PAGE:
Galapagos Islands.  Volcano Darwin is the middle volcano on the big island of Isabela,  which is made up of a line of coalesced volcanoes.  Lava recently flooded down to the sea from Fernandina (the smaller island in the photo),  burning cacti and killing fish.

Outside the cabin, on two spacewalks, I saw a wonderful effect. Just as the full moon appears to be much larger when viewed near the horizon (because of the proximity of trees and houses to act as size references), features on the Earth appear much larger when viewed close to the edge of the orbiter’s cargo bay. My partner and I saw the Namib desert in this way near sunset, and the sand sea’s red dunes seemed enormous and close. This effect also gave us the strongest sense of speed we felt on orbit, when we passed over Central America during the second spacewalk. It was close to the port wing, and we felt as if we were rushing at incredible speed past Lake Managua, Lake Nicaragua, the Panama canal, and into the bulk of South America. Leaning back to allow the Earth to fill the suit’s faceplate gave me a feel for how large this planet really is. The land is only a tiny fraction of our world, and the oceans between continents seem enormous. Yet we bridge them daily in airliners as we drink our coffee, thinking the planet is small because we look out the window only infrequently.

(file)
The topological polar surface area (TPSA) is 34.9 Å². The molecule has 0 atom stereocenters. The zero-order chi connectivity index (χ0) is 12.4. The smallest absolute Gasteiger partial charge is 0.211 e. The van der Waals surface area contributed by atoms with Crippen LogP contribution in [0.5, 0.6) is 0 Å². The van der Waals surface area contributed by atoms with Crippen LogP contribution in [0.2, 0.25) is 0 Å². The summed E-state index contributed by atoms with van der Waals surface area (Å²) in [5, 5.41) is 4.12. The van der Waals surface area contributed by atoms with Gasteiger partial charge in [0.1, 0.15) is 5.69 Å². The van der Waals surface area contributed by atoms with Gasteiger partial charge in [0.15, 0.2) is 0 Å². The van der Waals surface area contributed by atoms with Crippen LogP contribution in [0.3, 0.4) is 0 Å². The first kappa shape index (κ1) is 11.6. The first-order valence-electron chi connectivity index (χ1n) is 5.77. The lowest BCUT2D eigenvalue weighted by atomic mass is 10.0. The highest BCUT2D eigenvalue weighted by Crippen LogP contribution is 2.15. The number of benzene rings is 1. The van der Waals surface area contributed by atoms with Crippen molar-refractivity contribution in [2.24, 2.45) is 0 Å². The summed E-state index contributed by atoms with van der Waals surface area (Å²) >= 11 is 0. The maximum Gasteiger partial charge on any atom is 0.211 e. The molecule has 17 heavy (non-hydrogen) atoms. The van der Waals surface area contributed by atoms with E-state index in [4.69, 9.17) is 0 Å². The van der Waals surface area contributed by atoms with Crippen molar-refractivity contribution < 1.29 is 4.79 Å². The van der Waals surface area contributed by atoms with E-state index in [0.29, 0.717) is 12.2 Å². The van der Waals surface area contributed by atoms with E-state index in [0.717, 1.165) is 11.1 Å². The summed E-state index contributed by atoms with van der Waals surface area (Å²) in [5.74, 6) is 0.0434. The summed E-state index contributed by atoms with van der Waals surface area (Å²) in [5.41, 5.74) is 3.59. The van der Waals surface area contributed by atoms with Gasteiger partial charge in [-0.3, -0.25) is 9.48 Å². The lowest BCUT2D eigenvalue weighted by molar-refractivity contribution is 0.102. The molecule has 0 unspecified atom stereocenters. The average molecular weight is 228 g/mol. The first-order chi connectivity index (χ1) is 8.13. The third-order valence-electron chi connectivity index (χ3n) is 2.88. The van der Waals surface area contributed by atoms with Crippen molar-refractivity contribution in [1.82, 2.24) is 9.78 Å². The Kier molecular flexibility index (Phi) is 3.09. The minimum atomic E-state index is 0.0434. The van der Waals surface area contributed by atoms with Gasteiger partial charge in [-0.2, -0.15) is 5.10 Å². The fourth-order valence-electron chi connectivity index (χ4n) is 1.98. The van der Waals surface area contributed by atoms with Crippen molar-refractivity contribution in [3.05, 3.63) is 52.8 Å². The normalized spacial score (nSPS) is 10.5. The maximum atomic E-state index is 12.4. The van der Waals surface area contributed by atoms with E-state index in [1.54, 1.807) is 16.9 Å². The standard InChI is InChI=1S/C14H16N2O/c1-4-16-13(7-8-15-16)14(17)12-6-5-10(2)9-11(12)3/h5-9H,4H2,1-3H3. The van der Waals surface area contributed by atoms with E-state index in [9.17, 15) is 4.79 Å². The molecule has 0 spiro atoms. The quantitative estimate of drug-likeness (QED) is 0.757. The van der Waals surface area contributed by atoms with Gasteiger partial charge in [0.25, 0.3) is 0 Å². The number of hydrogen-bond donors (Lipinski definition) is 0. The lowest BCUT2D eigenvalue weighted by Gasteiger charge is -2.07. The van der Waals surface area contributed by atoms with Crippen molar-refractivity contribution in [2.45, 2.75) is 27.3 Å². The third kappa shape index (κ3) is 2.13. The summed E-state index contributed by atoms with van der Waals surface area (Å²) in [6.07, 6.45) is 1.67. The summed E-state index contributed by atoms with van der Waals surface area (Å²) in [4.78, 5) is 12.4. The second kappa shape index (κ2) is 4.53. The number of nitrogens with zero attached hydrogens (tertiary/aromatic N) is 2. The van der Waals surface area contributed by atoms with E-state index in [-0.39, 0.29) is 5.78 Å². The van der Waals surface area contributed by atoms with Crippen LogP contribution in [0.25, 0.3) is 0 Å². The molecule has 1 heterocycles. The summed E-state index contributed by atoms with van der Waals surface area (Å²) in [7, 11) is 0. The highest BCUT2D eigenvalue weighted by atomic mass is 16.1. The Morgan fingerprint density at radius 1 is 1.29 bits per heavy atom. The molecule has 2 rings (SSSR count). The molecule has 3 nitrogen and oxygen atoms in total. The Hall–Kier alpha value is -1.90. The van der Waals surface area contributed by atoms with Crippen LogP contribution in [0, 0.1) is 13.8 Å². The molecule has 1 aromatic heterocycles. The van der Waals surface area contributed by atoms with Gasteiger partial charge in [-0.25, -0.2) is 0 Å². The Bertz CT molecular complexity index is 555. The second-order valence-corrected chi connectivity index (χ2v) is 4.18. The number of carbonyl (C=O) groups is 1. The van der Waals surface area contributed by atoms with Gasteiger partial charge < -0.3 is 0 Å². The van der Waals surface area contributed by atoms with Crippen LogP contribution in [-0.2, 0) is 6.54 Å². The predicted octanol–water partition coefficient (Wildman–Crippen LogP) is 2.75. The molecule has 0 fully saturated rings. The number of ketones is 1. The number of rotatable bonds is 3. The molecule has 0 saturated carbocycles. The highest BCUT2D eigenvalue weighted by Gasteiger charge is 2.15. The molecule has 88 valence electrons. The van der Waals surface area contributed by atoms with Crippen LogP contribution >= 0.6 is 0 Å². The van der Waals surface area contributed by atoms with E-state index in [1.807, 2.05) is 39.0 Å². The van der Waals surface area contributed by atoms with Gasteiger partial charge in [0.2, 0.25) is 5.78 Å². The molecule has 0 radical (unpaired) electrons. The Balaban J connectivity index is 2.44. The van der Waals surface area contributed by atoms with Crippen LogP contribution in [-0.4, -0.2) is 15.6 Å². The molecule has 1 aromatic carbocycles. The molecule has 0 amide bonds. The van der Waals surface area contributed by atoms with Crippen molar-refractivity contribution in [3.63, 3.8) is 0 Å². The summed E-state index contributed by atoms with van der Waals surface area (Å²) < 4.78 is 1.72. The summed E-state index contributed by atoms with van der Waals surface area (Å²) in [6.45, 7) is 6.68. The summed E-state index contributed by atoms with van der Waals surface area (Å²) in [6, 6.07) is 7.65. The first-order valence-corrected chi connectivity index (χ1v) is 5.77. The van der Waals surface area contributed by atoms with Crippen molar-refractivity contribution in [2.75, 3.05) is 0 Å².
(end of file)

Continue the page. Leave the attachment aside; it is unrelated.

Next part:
I have talked to many groups throughout the United States and the world about the Earth, and have found that several topics are consistently interesting to people. We want to know what the world looks like now, what forces are shaping it, and what it has looked like in the past and may look like in the future. We want to know about how life arose here, and how it changed so rapidly from simple forms such as algae to all the complex life forms we now see (and the many more that have died out along the way). We want to understand not only evolution of life, but of the Earth as well, and so want to learn about ecology and global environmental change.

My transition from NASA to Carnegie Museum of Natural History is an enlargement of the sharing of this view of Earth from a small audience to a much larger one. I want to bring the magic of viewing our planet through space and time to the visitors here at the museum.

Labrador Coastline.  The rocky,  snow-covered headlands and islands of Labrador set up eddies and swirls of ice trapped in an ocean current moving south.

The Role of Carnegie Museum of Natural History